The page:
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ART AND POLITICS The heart of the rock and roll industry Is the thousands o f men and women who rock It out night after night in the pubs and clu b s across A u stra lia. NEIL PORTER and ARNIE OLBRICH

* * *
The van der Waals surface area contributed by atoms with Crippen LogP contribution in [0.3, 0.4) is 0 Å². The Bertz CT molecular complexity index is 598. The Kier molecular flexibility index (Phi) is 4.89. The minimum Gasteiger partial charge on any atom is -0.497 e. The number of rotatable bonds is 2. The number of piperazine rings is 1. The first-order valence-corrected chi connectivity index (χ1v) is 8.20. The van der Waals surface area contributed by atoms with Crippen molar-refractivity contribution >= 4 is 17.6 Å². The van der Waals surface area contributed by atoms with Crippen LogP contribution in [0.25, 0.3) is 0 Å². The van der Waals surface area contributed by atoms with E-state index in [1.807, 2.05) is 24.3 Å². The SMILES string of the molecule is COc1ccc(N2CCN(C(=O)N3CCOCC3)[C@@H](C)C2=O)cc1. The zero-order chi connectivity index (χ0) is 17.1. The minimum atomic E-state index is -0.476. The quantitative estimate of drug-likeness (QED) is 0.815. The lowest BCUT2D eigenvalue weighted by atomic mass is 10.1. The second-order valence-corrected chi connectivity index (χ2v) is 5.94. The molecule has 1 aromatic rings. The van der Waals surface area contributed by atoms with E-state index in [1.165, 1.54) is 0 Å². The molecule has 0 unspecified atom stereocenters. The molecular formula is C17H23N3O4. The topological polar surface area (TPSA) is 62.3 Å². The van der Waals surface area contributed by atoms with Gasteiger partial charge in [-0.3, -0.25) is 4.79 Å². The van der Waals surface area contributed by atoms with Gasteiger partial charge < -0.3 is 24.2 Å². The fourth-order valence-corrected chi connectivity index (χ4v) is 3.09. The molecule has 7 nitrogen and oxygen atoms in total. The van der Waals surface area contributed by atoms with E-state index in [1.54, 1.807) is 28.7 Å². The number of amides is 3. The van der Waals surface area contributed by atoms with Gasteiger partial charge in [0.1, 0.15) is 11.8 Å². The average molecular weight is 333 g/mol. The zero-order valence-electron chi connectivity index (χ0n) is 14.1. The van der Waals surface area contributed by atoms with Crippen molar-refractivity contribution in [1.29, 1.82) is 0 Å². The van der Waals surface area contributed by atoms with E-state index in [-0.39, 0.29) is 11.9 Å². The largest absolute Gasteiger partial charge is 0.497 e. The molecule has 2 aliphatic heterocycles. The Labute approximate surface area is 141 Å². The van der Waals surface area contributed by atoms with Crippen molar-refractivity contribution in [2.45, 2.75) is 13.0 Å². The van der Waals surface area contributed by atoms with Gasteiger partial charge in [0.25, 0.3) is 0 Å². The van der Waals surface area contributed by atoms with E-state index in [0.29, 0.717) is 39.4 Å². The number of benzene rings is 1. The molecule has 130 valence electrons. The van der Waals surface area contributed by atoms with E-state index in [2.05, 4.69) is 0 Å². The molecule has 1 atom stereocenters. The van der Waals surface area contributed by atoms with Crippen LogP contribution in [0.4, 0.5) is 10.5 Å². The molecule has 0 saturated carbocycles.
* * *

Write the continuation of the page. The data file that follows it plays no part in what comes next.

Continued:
ART AND POLITICS The heart of the rock and roll industry Is the thousands o f men and women who rock It out night after night in the pubs and clu b s across A u stra lia. NEIL PORTER and ARNIE OLBRICH live and play in Wollongong, a bastion of heavy metal. Here they speak to MIKE DO NALD SON about the current state ot the rock Industry, and reflect on the 22 years their careers span. Neil: I first seriously picked up a guitar In learned to play E, A, B7 wnich is about par for most guitar players and joined my first band In I performed pretty continuously until 1980 when I gave it away. I played with a famous W ollongong mid-sixties band. The Marksmen, until 1968 We then had a name change, became Imagination and went on to Sydney for two years playing full-tim e and living hand-to-mouth, stealing fooo where we could get it. We played every major venue in Sydney and a few other states and put out two singles. The first single got to number 80 nationally, scoring a 13 on a country station in Queensland, and 25 on another Queensland station. That caved in due to starvation and other financial problems. I decided that it was better to be a big frog in a small pond, than nothing in Sydney, so I moved back to Wollongong and playeo out the rest of my career here in Music Co Arnie: I've be-3n playing 20 years. I began with The Coffin Cheaters with whom I toured Leeton and G riffith (laughs). It's hard to believe but in one night we made a hundred bucks, each. That was unbelievable for those days, and is bloody good money today. After that, I spent a short time with The Solomon Right Crusade, another Wollongong band. I had a break in '68, coming back in '72 with a band calleu Gas sfove. tne remnants of which became the three-piece that Neil worked with in his closing seven-year stretch. Then came Tree with whom I played Checkers and all the major Sydney venues. AC/DC were playing at Checkers at that time too and we used to do half hour about. When the special guest band came on, we d sit down together and I'd say to Angus (Young), ''What're you guys going to do next set7' He d say, Aw, sh?i... Jumping Jack Flash, Wishing Well, AH Right Now... I'd say, Christ, you can't do them, that's what we were going to do... Ahh... OK. we'll play the first set agein. We did that for about four years. And then that band merged with Freshwater which was al ready an establ isheo band with a top ten national hit single, directed by Peter Sheen. I left them to it and started a band called Fools Theatre, which didn't last long. Then came Cloud. Then I went to the UK and played around a bit. doing some time with the guys from the Masters ' Apprentices, Nashville Teens. When I came back I started Hard Grind. put out a single, and I'm now in the process of kicking oft The Warns. Mike: Neil, why's Arnie going around again? Nell: Nobody from Wollongong in the hard rock scene has ever made it . We aon't even know of an individual person, let alone a band, that has made it out of steel city. But it's just not true that all the best musicians are in Sydney, Melbourne and the capital cities, so why hasn't Wollongong produced any significant music? The bands in W ollongong that have made their own singles. Reverend Black and the Rocking Vicars in 1967, my band, Imagination in 1969, a great huge gap until Tarquin/Gangsters in about 1978, and Arnie's old band Hard Grind in Four bands in 20 years. What happened? Why didn't they get famous? We call it the Wollongong syndrome, but we don tkn o w w h a titis. It's discouragement, despair and slackness all mixed in together, which stops W ollongong musicians fium ever really making it. Arnie: It's not lack of talent. If you take the working class suburb of Berkeley, one small area of Wollongong, it had a greater concentration of musos than anywhere, and that's no shit. Heaos and heaps of players and bands, all from Berneley. Mike: Maybe the problem is that it's also got the highest concentration of com m unists7 Arnie: Yeah, it's probably all your fault. But maybe it s that we prefer to be big fish in a small pond than a sardine in the ocean. Nell: The five top Wollongong bands that had a single and toured have all had one individual who has been maniacally single-minded, and has driven the rest of the band. I drove my band,.nade them practice seven days a week, They jacked up, hated me, said that what I was expecting of them was humanly impossible. Arnie drove his band, but not hard enough in my opinion. Billy Mawer of Tarquin used to diive his band hard and sometimes seemed cold-blooded in the way that he would sack someone. I used to say tohim, Sack 'em now, mate, don't wait for five years regrelting that you h a d n t. So he tu rn e d in to a bloodthirsty slave driver. Arnie: Yeah. I've been catching so much shit lately, too. Like at rehearsal, I say Pretzel, what the fucking hell are you doing? Last time you sang in that song, now you're not Singing, what are you doing? He gets all petulant and drops his bottom lip, You know, well..., it just didn't sound right I'd say Look, man, we got two rehearsals to go. Are you going to sing, or are you not going to sing? I don't like surprises on the first gig. Look, Arnie he'd say, 'I'm just trying it out. Nell: Sack him, I m serious, sack him. Opposite page: 1974 (from left) Arnie Olbrlch, Jim McCallum. Lou Bellanclc and Pete Mazzloll In Tree. Look, who's the leader in that band? You've got to have someone to hold the thing together. Arnie: I tell you what. I'd hate to work for a rock and roll musician. They treat you like shit, and I d be working for monkey's shit. I w ouldn't be getting any overtime or any of the other benefits. Look, the overwhelming majority of rock musos have got absolutely no commitment to anything except the individual road to money or fame, and that s it. They have no time for trade unions, and no sense of class solidarity at alt. Mike: What were the toois of the trade like that you starteo off with? Nell: I boughl myself a twin 12-inch speaker amp and started olaying bass through it bass d id n't go very we l through those sort of speakers so we gradually tried to build upourgear, but you tend not to, thinking that you'll only be playing rocn and roll for a coudle of years, while you're an im mature teenager , and then you'll grow up and do snmething else. So it goes on for a few more years, and you suddenly think, Gee, I've played for five years on this rotten dud gear . We saw The Executives playing out at W ollongong Showgrounds, and they had these beautiful amplifiers called Leonard amplifiers, so we found out where to buy then, went up to Sydney and spent a thousand bucks each on these new amps and went fulltime. ft did look impressive, with big walls of amps stacked up behind you A wrile up in Go-Sef, Australia s only rock magazine at the time, said that we were so loud that you had to go four blacks away for the sound to come in focus we were ahead o f our time with regard to booming volume. So the point about equipment back then was that through the 'sixties it got bigger, and more and more expensive. B ut th e e q u ip m e n t was fo r instrumental music. What was a microphone? You never made any announcements you just got up there and played. Of course Thf Beatles came in and kicked the bottom out of the bucket. Overnight, we had to learn how to sing. Six guys singing through a six-inch speaker. The feedback! Then it just grew like crazy, the amps got o.gger and bigger. Now, of course, they have a one-foot square amo, like the one I started with, but with unbelievable quality. Tne quality these days is incredible. You can hear every instrument. And mixing became crucial. Before, if you had a solo, vou turned yourself up and set new settings on your guitar and tnen, after tne solo, you readjusted. I reckon we worked Australian Left Review IMAGINATION' h * n a g e d a b s o l u t e o o n t o SOUNDS J 1 - U S I 1969: (From left) Lyle McLalne, Nell Porter, Max Stefanovlc, and G eoff Foster In Imagination. hard for our money. Arnle: I don't know. I think you work a lot harder now. If you're in a band that's on a shoestring budget like most of us still are. you ve got to hump gear. You can't afford roadies, so you've got to hump half a to r. or a ton of gear to the gig. trebling and quadrupling, but you're still making the same money in the pubs, in the hope of maybe getting there one aay. Another really big change in music that we haven't spoken about yet concerns original music. With The Beatles we had to start thinking about You've got to get there about four writing music too Australia didn't o'clock, set up your gear, have a quick sound check. Then you work while really come into its own with local songs until 1970/71, but now original you're still sweating, knackered, stuff just can't be played in clubs. absolutely tired out. At the end of the N e ll: W o llo n g o n g B a n d s g e t night, after you've finished your gig, instead of sitting down and having a nice beer and driving home, you've got to have a real quick beer and then disheartened because they get all fired up, buy their gear practise for six months without a gig.get their first g ig. wail six months for another one, find hump your gear out to the truck again and then drive home. It's no fun. Roadies are a luxury, without them we re on overheads of $350 a night. In a pub you only earn $250 a night you're paying to play. Nell: To play a four-hour gig takes you from 2.30 in the afternoon to 2.30 at night and you m ight come home with $15 or $20 apiece, if you're lucky. In the 'sixties, a four-hour gig would only take you six hours maximum, and the money was more or less the same, maybe a bit less. Mike: Well, why aren't you making more money? Arnle: I just, think it's a matter that you've got to have the technology. Your overheads have gone up, but the wages that you get from the pub haven't gone up at all. Ten years ago, you were making $150 a night in a pub, without overheads. Nowadays you've got heaps more overheads, but you're still earning basically the same wages. If you want to get better, you've got to get better gear. Your overheads are 40 that no one will hire them because they play their own music. So they start playing 30 percent of their own songs, so someone books them and says, Look, you need 50 percent covers , so they learn 50 percent of other people's songs, and so they're ud to 80 percent. By then they're five years oider, got a wife and kids, and think, Gee, it's easier to learn other people's songs than to write your own , and so the originals disappear, and they become a bland, boring, tame club band. Arnle: But I suppose that there is some room for optimism in all this. Thgre is simply such a vast diversity of music around today you ve got your jazz freaks, old time rock and rollers, heavy metal, the so-called ounks, the new wavers, and popular music. It s so diversified I think that you couid find a niche for yourself and almost survive. A lot of yes's ago everyone soundsd like The Shadows, th«n it was The Stones, and The Beatles, but the range of choice around now is so much greater today. M ike: Isn't that the same as saying that you have to become more specialised? If you put all your eqgs in one basket and become a highly proficient specialised musician, and put all your talent and money into one style what happens if you ve chosen wrong? Neil: You cry a lot and get old quick. Mike: How do you get your little niche to become the Hordern Pavilion? Neil: Radio Birdman, when they first cam e o u t, s o u n d e d a b s o lu te ly abominable to the average ear which had been trained on Abba at that time, and trie Ramones. they ' ere playing punk in the sixties, and just kept on playing it, until someone picked upon 1967: Arnle Otbrich (left) and Henry Emerich In Coffin Cheaters. A L R A utu m n rt Like Birdman roaring chords some kids saw in that style of music a need, and supported them, is it luck or what? Who knows, they got cult enough to be popular, and Birdman is accredited as being the precursors of Australian punk, and they did pretty well between 1974 and Playing covers is a funny business, too I mean you have to be good to play them properly, and it's easy to tell a bad band by listening to how they play covers. The guitar player In The Marksmen used to write a lot of original instrumentals, for the truth was that we weren't good enough to copy The Shadows, so we did a lot of originals. Later, of course, we got good enough. Original stuff was pretty unheard of in those days. Even The Beatles didn't produce an LP of all their own stuff until Revolver. The only Australian band to producp all their own stuff was The Easybeats. Right from their first album, they did hundreds ot originals, ana I don't know anyone who can say that. Mike: Disco was a major technological innovation that was said to be bad for rock and roll. I guess it hit in the m idseventies, but live bands are still around and seem just as popular now as when we were young. Neil: By 1979, bands were back in discos, and the band got paid its full price, and the oisco got paid its full price, but they both only worked half a night each, so really the musicians got it better. 1976/77 when disco peaked, were worrying years, when disco appeared to be taking over, but it was just a fashion. But you see, the bands weren't playing good music to dance to, whereas disco music between 1975 and 1978 wasjust great to dance to. So, of course, the bands started playing funkier music, and they got their jobs back. Arnie: It's really hard to criticise a disco, know what I mean? A record, you hear it, you like it, you don't. What is there to talk about? People were getting sick of disco they liked human musicians, up on stage with t h e ir o w n p e r s o n a litie s a n d idiosyncrasies. Mike: After the disco flare-up in the mid-seventies, bands adapted their music to get back to dance music, but at the same time the speea of technological change in the industry seemed to be accelerating with quite marked effects on social relations inside the band increasing use of keyboard, lead guitarists starting to move away from centre stage, wind instruments starting to come back. There's been massive changes in technology on stage fool pedals, equalisers and offstage mixing, phrasing. Did you have to re-learn, reeducate yourselves? Nell: Yeah, I've undergone a fair bit of retraining Take a graphic equaliser. Bass guitarists like me might once have said what on earth's a graphic equaliser? And yet most stereos and even car stereos contain these things now. What it does is to adjust the various frequencies in the sound range of that instrument, and colour the tone of the instrument in a beautiful way, so that with a couple of switches your guitar can sound like a heavy metal instrument, next song, jazz. Before, you had to work a lot harder to get those sounds, and couldn't just flip a switch. Speaking for myself, I'm greatly in favour of the current te c h n o lo g y. It is a b s o lu te ly magnificent, and I can't over-praise it. Arnie: Yeah, but it's not just foot pedals, you know? The whole thing has become so professionalised now that it's not funny In order to step out on stage now, it seems that you've got to have a choreographer trained in the USA to tell you where to stand and how to move. Nell: Ah... come on. Sure, there is professional choreography, but look, you take someone like Ross Wilson from Mondo Rock. You can't tell me anyone is pulling his strings. From the first moment he walks on stage he is brilliant. He is just there. Arnie: You re putting the chicken in front of the egg now. He's already famous; he s already made it. If he got out there with a bunch of guys that weren't famous and tried to do his stuff, everybody would scream out Bullshit, bullshit; fuck off. W want Mondo Rock . Nell: No, a brand new band can walk on stage and if the players have got real presence and charisma, and precision tim ing to back it up, they'll get their following. Arnie: But what are the kids going to think? They can go up to the Entertainment Centre, or Horderns in Sydney, and see this super tech-ed up band, and then they come back home and go down to the Heaaies (Hotel) and check out the local band, what are they going to tnmk? Nell: OK. so how do you cross that gap? How do you go from a local band to the Sydney Entertainment Centre? There's only one way to get famous, have an album and a film clip. Above: Tree. Right 1981: (From left) Bert Matteschek, Brett Cooper, Peter Ryan and Arnie Olbrlch in Hard Grind. A u s t r a l i a n L e f t R e v i e w 87 REcanDB continued on page 19 41 20 YEARS OF ROCK AND ROLL IN WOLLONGONG from page 41 Amie: Oh, yeah? And tell me, how do you do that without money? Neil: You worn part-time jobs until you've got the money. Dedication, ferocious dedication, that's what it requires. Amie: We had all that. We had an album In the can, we had arranged some guy from the university to finance us to the tune of $10,000. We had a film clip that Donny Sutherland played two or three times, we dropped the single out, all fine and great. And what happened? We end up back at the Oxford (Hotel) getting the sack tne first night for swearing. We had to crawt back and say, Look, we re really sorry for swearing, we won t do it any more, just give us another gig, this is the only one we have to go to. Look, I m just saying it s not all simply a matter of commitment. Commitment has a way of running dry, especially when you've got a family to support. A family man can't afford to hump gear around till 4 am in the morning and then start down at the steelworks at six. How can you do that for more than a few years? How long can you live in absolute poverty? Yoi1need more than the songs and the drive, you need someone who can push, and it's money that pushes songs. Now, here's a good example of albums and successful people so called, I was hanging around with The Masters' Apprentices, rehearsing in London. So we're sitting around, we'd rehearse for a while, have a cup of tea or, go downstairs to the kitchen and ponder the day, and think, Well, what are we going to do? , and somebody would say, Well, let's check out the Melody Maker again, there might be some options in there, so we all go through the Ciassifieds. Everyone's sitting there with no money to spend, all pretty down and out in the days when tight jeans were in fashion they were still wearing flares. Here they are, sitting there, a successful band, they recorded an album at Abbey Road, they had three or four number one singles in Australia, and two or three albums out, and they're still on the compilation albums that come out here every six months. So here we are going through the ads, and suddenly here's an ad which says Masters' Apprentices album due to be re-released. So someone says, Shit, better phone the record company up, we might get some royalties out of this . So we did, and got two and six, or something. I mean, there's a band that got somewhere, with no work, no money, nothing. A month ago. the two of them Australian Left Review : Nell Porter In New Beginnings. that were left played Shellharbour pub. The point is, they're just hanging in; guys who have had top records. Mike: Getting back to the tools of the tr^de, tell me, Amie, what s the difference in the hard gear that you have to play successful rock and roll today, compared with what you had wnen you set up your first one? Arnle: The essential eauipment is a decent p.a. system that is capable of mixing the whole band, music ana vocals. You need about a dozen mikes just on the drums. To buy a system like the one we can only hire, would cost $30,000 that's the mikes, the p a., the desk. That still leaves you to find the lights and the truck. Nell: The current style is such that keyboards and synthesisers are really big. Austra